The compact disc is split up into seven cues all of which are suites, each suite has a generous running time of twenty minutes plus, the symphonic score occupying the first six suites and the unused electronic score is represented within track number seven. LaLoggia weaves a motif led score which utilises small orchestra comprising of woods, brass, timpani and percussion which are all acting as support to strings that are embellished by a scattering of synthetic support and further enhanced by the affective utilisation of adult and children’s voices. Right from the start the composer makes wonderful use of the string section and creates haunting and mesmerising tone poems with the woods that are enveloped and engulfed by sweeping string passages that are vibrant and bright in their sound and style.
There is no way of comparing the style employed by the composer in the score as it is fresh and original. LADY IN WHITE is a thought-provoking movie and one that has a wonderfully lyrical sounding soundtrack, I for one can’t ever get enough of both and return to both score and film regularly. Why LaLoggia did not create more music for films I do not know, however I can also recommend his score for FEAR NO EVIL. LADY IN WHITE is an energetic work, the composer fashioning atmospheric and gorgeous sounding pieces throughout, from comedic sounding chase sequences to dark and sombre tracks which melt into exquisite sounding themes that have a melancholic or romantic feel to them.
THE CONJURING,(2013) is a fairly recent addition to the Haunted House or Haunting collective, the movie tells the story of the Perron family, who are put through all sorts of mental and physical terrors by a dark and aggressive presence in their isolated farmhouse home in Harrisville, Rhode Island, USA. Things become so disturbing that the family enlist the aid of Ed and Lorraine Warren, who are recognized and respected paranormal investigators to try and help them find out what the presence is and what it is doing in their home and more to the point why is it making their lives a living hell. The film which is a terrifying and fraught viewing experience is based upon true life events, which when one thinks about it makes the jumps, bumps and shocks unfolding on screen become even more frightening because this is something that actually took place in the 1970’s.The Warrens came to the public eye because of their involvement with THE AMITYVILLE case. THE CONJURING tells us a story that up until recently was kept a guarded secret by the Warren’s.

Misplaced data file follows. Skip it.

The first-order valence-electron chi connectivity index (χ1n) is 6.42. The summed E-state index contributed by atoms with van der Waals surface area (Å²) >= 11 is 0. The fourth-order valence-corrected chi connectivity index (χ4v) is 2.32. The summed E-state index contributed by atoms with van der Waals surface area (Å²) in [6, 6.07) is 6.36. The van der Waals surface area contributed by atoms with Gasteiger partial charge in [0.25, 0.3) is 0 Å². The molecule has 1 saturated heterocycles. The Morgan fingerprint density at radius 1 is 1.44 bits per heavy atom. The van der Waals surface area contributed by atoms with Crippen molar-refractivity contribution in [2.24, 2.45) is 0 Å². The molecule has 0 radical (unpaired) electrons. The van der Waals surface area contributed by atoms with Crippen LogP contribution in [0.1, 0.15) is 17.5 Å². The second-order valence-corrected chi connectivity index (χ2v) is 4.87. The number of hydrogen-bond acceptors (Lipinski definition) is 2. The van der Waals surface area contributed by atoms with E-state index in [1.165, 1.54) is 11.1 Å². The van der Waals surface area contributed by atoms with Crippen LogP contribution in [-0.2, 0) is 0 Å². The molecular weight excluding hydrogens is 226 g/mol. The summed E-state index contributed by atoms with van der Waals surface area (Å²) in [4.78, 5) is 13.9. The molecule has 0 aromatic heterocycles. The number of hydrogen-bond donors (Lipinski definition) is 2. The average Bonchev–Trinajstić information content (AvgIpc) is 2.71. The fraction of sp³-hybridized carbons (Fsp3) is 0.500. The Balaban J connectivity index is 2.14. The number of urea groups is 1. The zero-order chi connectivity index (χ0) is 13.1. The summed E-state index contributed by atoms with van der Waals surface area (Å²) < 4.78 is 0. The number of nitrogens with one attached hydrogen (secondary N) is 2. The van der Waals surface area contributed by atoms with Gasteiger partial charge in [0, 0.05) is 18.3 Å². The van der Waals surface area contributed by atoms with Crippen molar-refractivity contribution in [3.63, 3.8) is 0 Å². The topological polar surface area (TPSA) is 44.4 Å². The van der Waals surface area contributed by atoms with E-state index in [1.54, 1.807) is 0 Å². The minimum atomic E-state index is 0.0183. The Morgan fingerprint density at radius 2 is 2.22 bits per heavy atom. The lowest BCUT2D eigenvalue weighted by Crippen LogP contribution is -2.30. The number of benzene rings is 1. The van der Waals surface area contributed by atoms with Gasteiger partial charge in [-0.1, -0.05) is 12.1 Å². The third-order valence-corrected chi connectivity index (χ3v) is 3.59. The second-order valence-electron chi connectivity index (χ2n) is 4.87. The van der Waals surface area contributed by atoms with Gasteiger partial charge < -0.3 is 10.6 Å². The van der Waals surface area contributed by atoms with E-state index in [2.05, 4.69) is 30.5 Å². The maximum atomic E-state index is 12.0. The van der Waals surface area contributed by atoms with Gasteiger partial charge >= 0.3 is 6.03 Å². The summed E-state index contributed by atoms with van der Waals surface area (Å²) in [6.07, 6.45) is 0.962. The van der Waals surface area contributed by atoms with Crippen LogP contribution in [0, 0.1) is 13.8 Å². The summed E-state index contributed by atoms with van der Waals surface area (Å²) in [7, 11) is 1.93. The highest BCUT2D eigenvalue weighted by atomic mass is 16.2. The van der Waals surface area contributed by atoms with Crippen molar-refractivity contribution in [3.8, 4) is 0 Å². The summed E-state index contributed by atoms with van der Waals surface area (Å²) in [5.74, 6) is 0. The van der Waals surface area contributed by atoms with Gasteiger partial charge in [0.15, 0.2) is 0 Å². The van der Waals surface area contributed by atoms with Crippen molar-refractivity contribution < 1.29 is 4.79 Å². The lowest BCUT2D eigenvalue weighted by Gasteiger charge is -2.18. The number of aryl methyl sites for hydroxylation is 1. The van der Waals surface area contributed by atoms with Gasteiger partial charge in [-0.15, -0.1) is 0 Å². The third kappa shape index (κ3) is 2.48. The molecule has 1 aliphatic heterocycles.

The music is by one of the most in demand composers in Hollywood, Joseph Bishara, who has built a reputation for himself as a composer who more or less specializes in films that have the scare or gore factor. His score for THE CONJURING marked a further collaboration with Director James Wan and underlines perfectly the malicious happenings within the films storyline and enhances and embellishes the traumatic and hostile scenes on screen. Written for a 60 plus orchestra, the majority of which is made up of strings, but also includes a small woodwind section and a scattering of brass with added performances from piano and harp and support from a small choir and synthetic elements, the score also boasts the amazing solo voice performance of Avant-Garde music marvel, Diamanda Galas in parts. Bishara’s music is not shall we say a pleasant listening experience, but it is not supposed to be given the subject matter it has been created for. It is however an inventive and above all original sounding work that I would add should not be listened to in the dark nor through headphones and probably not alone. Or if you are that way inclined maybe you should try it in the dark with headphones when everyone is out and wait for the men in white coats to come and get you? The score is a dark, taught and brooding one, full of tormented, and sinewy sounds that are at times overpowered by shocking and jarring stabs that come from both brass and strings with synthetic assistance, it is in my opinion an unearthly, unsettling work that possess the ability to scare on its own without any images whatsoever. Bishara’s score not only underlines and punctuates this vexing story but succeeds in giving it even more emotional depth and creates numerous atmospheric nuances that assist the movie greatly. In fact, the only respite within the score that gives the listener some sort of melodic interlude or a breather from the fraught-ness is THE FAMILY THEME which comes at the end of the disc and is composed by Mark Isham. But even this composition contains some dark sounding undertones within its make up as it begins with an air of uncertainty and apprehension but builds gradually until it concludes with a sound that is milder, pleasant, and settled purveying a feeling that is hopeful. Isham’s brief piece on the score is worlds away from the style employed by Joseph Bishara, as the main score is a modern and somewhat complex sounding musical exercise which borders on the experimental, a fusion of music and also musical sounds which are themselves underlined or interspersed with brash and crashing crescendos that create unease and a sense of urgency, but let us just say it is an exercise that works marvellously within the context of the movie, it brings to the story another echelon of horror a more heightened stage of terror and in fact a more intense and frenzied feeling of fear. The score is filled to overflowing with foreboding and dread, and is a nerve jangling, gut wrenching rollercoaster ride for any listener.